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Friday 20

You can get a jump on holiday demands and put your money where your cultural allegiances are at the Newberry Library's second annual Very Merry Bazaar. The library has recruited the gift shops or creative arms of 40 Chicago cultural organizations; at the bazaar, running today from noon to 8, tomorrow 10 to 6, and Sunday 11 to 4, you can see wares from both big cheeses like the CSO and the Art Institute and relative small fry like the Jane Austen Society, the Old Town School of Folk Music, and the Textile Arts Centre. (The Jane Austen Society? What are they going to sell--prudence?) As you browse you can munch at a bakery, get your presents wrapped, or be entertained by puppets, clowns, and various classical-music groups. It's all at the library, 60 W. Walton; admission is $3, free for kids under 12. (A three-day pass is $5.) Call 943-9090, extension 310, for more.

If you're the type of person who likes both All My Children and pirate television, check out Subversive Network, the ongoing soap opera on Evanston public access. It's the story of a bunch of pirate broadcasters who commandeer a TV network after hours. The elaborate--45 minutes, 55 actors--third episode will be screened tonight at a fund-raiser for Evanston Community Television. Five bucks gets you refreshments, a chance at a variety of door prizes, a look at the new episode, and the knowledge that you've helped to make TV just a little bit weirder. It's at 7 at Northwestern University's Annie May Swift Auditorium, 1905 Sheridan Road in Evanston. Call 708-564-3549 for details.

Over a 50-plus-year career as a photographer Arnold Newman has traveled the world, taking portraits of leaders both political and cultural. Tonight he's the special guest of the local chapter of the American Society of Media Photographers, meeting at the Ross Ehlert Photo Labs, 225 W. Illinois. Newman will talk, show slides of his work, and sign his new book, Arnold Newman's Americans, at the shindig, starting at 7. It's $20, $10 for members. Calll 733-7798.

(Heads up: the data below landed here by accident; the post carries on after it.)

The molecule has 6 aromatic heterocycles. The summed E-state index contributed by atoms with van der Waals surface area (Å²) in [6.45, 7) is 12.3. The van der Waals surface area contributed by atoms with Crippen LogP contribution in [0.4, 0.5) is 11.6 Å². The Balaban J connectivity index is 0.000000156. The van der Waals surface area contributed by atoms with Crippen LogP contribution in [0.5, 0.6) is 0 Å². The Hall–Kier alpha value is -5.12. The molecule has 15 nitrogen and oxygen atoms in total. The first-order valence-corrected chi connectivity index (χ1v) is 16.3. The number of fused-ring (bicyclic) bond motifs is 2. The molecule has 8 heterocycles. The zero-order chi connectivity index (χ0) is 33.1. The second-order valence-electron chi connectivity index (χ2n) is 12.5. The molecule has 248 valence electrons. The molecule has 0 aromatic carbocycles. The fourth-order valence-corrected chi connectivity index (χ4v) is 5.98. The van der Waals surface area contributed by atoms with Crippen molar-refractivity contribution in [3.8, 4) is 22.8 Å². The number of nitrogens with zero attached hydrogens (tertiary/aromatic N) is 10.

Saturday 21

The continental-size mess that is the former USSR is the subject of this month's Chautauqua Chicago lecture at the Harold Washington Library. U. of C. poly-sci prof David Laitin will talk on Ethnic Complexities of the Cultures, Languages, and Diverse Peoples of the New Commonwealth of Independent States at 2:30 today in the Multipurpose Room of the library, 400 S. State. It's free; call 747-4740.

In Rock Hudson's Home Movies director Mark Rappaport physically takes apart some of the closeted actor's notable screen scenes and puts them back together for a decontextualized analysis of "innuendo, furtive glances, and brief forbidden touches" that might, if we'd been watching carefully enough at the time, have let us in on Hudson's secret. The film shows six times at the Film Center, Columbus and Jackson, tonight and next Saturday at 4 and 8, tomorrow and next Sunday at 6. If you feel like you need Hudson recontextualized as well, the center also presents showings of John Frankenheimer's Seconds (tonight and next Saturday at 6) and Douglas Sirk's ultramelodrama Written on the Wind (tomorrow and next Sunday at 4). Admission is $5; $3 for members; call 443-3737.